ADDIS ABABA, 25 Nov
2002 (IRIN) - Almost one sixth of Ethiopia’s main harvest has been destroyed by
drought, humanitarian organisations said on Monday.
The UN’s World Food Programme said that the scale of the loss could have a “potentially devastating” impact on the country already facing food shortages.
The main crop yield in Ethiopia – the Meher – is harvested in both November and December. But according to initial assessments around 15 percent of the harvest has been lost.
“Early forecasts indicate that the harvest is likely to be around 15 percent less than a normal harvest,” WFP said. “A normal harvest is over 12 million tonnes but is not fully adequate to meet needs.”
Around three quarters of the 65 million population rely on the Meher harvest for their food. But WFP said that food prices are likely to increase, affecting the majority of the population.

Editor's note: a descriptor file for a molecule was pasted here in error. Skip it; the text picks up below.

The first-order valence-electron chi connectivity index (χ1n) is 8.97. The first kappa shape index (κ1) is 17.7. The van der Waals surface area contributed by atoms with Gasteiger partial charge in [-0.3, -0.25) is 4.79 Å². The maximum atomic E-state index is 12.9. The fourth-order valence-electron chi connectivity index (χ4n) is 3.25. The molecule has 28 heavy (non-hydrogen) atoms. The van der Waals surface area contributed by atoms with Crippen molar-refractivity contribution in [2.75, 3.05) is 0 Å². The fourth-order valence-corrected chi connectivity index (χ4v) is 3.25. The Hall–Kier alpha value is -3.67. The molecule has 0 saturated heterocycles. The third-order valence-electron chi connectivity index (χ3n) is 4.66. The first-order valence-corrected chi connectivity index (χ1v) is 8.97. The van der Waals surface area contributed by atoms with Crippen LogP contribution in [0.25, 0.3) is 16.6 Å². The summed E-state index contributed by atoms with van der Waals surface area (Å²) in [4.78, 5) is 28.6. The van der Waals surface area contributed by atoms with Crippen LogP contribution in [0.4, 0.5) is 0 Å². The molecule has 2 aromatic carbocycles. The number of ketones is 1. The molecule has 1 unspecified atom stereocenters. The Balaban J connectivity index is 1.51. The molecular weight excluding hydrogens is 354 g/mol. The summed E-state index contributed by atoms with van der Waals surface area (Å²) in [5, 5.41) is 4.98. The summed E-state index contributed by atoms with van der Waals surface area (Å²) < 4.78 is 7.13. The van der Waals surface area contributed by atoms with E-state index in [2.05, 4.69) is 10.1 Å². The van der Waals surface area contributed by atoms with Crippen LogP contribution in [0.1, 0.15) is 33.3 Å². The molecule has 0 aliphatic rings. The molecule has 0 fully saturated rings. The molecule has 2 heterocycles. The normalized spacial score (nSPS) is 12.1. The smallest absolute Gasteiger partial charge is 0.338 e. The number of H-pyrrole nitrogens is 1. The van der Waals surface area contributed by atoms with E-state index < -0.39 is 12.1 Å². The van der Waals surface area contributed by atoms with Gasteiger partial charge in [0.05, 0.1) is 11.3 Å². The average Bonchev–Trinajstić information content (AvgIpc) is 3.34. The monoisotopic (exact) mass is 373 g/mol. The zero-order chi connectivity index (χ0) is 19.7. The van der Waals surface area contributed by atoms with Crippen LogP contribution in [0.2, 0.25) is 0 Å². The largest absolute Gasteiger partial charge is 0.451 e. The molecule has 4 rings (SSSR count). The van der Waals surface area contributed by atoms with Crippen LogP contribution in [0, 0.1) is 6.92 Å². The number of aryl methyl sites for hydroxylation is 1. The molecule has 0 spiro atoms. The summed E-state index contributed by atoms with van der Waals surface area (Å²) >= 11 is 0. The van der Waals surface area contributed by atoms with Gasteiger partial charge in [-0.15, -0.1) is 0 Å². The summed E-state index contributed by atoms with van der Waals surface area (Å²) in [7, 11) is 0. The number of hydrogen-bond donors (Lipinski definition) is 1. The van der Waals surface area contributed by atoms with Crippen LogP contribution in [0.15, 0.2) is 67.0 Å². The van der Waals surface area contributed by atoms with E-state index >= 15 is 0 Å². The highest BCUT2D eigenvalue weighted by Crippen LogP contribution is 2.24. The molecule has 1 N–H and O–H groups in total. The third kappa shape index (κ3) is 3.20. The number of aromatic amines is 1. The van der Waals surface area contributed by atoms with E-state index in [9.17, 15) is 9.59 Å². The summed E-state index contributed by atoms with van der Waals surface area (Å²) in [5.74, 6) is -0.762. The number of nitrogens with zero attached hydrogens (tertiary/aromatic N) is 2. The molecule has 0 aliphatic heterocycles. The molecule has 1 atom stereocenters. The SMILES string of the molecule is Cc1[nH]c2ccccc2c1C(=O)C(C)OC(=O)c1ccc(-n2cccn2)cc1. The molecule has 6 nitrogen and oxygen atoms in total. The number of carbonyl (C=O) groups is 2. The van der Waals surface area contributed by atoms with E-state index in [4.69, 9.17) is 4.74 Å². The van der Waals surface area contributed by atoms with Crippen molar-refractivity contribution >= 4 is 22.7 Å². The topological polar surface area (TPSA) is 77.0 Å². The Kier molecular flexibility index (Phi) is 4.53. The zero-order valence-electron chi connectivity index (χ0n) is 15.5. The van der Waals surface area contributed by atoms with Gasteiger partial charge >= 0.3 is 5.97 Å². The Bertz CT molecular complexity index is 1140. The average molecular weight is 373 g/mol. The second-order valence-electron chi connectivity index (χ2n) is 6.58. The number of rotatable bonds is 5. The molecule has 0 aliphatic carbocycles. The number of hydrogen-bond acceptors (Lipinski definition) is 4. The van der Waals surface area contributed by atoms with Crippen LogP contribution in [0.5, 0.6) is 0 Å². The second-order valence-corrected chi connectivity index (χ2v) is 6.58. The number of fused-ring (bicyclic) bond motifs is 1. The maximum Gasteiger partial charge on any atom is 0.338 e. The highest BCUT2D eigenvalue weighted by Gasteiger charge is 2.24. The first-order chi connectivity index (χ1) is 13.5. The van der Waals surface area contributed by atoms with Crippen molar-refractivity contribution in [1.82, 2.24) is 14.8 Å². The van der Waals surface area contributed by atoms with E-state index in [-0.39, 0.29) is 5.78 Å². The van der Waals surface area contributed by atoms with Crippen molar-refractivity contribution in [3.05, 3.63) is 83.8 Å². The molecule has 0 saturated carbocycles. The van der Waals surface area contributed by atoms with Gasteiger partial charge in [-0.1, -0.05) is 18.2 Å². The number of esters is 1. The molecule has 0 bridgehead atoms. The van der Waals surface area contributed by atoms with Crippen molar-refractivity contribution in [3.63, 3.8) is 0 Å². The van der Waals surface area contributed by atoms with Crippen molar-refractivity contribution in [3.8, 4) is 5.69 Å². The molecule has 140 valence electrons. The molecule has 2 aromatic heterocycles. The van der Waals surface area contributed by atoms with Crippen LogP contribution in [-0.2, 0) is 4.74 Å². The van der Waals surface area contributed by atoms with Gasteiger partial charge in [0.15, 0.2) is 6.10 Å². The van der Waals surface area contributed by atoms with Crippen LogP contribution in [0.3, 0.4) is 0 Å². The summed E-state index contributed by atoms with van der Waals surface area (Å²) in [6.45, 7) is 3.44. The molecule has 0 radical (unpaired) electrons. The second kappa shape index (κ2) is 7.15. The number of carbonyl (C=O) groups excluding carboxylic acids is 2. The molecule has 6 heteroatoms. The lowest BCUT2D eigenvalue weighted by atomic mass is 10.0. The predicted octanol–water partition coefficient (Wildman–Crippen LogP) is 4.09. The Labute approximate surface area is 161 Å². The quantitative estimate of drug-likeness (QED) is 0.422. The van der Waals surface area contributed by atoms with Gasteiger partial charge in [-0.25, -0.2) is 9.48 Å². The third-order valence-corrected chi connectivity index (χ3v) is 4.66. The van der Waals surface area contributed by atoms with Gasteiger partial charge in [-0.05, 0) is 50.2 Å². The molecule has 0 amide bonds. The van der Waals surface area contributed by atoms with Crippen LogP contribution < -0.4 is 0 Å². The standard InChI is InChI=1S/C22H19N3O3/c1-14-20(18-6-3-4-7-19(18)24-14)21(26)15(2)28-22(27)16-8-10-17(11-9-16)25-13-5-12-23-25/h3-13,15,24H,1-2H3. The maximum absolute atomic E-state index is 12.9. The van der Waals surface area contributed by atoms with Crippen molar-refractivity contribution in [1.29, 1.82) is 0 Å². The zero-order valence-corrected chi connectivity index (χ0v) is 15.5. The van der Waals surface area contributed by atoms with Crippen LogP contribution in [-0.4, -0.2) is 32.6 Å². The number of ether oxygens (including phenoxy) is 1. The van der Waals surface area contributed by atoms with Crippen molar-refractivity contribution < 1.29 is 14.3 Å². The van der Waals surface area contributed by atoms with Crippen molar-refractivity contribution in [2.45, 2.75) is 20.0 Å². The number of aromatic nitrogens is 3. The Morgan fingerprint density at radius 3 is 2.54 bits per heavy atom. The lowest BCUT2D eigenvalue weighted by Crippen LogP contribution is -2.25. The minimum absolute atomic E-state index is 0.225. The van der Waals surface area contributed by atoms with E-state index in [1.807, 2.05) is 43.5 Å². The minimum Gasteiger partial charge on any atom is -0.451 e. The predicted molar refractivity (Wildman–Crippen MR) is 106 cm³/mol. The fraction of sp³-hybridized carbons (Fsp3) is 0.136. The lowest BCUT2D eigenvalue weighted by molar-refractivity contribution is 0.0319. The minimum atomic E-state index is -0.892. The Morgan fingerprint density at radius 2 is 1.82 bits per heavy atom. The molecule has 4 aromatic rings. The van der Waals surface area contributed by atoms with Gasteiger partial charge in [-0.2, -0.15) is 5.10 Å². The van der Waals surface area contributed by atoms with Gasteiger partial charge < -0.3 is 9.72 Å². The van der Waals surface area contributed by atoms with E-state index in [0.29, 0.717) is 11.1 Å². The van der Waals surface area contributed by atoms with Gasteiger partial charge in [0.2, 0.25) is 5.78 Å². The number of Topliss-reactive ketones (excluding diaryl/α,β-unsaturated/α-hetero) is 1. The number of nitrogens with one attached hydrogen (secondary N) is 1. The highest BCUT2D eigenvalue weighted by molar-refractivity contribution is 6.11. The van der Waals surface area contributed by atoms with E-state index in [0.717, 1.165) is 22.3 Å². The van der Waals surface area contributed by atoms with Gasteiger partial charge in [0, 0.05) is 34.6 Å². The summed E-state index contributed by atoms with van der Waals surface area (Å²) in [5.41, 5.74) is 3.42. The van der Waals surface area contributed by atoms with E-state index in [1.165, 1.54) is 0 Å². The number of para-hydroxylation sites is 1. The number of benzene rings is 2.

“Unlike recent crises in Ethiopia…this crisis will have an impact on many more Ethiopians,” WFP warned. It estimates that around 2 million tonnes of food aid are required for 2003 to feed the population. The Ethiopian government estimates some 14 million people will be in need.
The UN’s Emergencies Unit for Ethiopia (EUE) said that lowland areas had lost almost their entire harvest. In East and West Haraghe regions of eastern Oromiya, the drought has taken a heavy toll on crops.
“Crop failure for sorghum and late-planted main season crops will be between 60 percent and 70 percent in some parts of the midlands and highlands, and as high 95-100 percent in the lowlands,” the EUE said.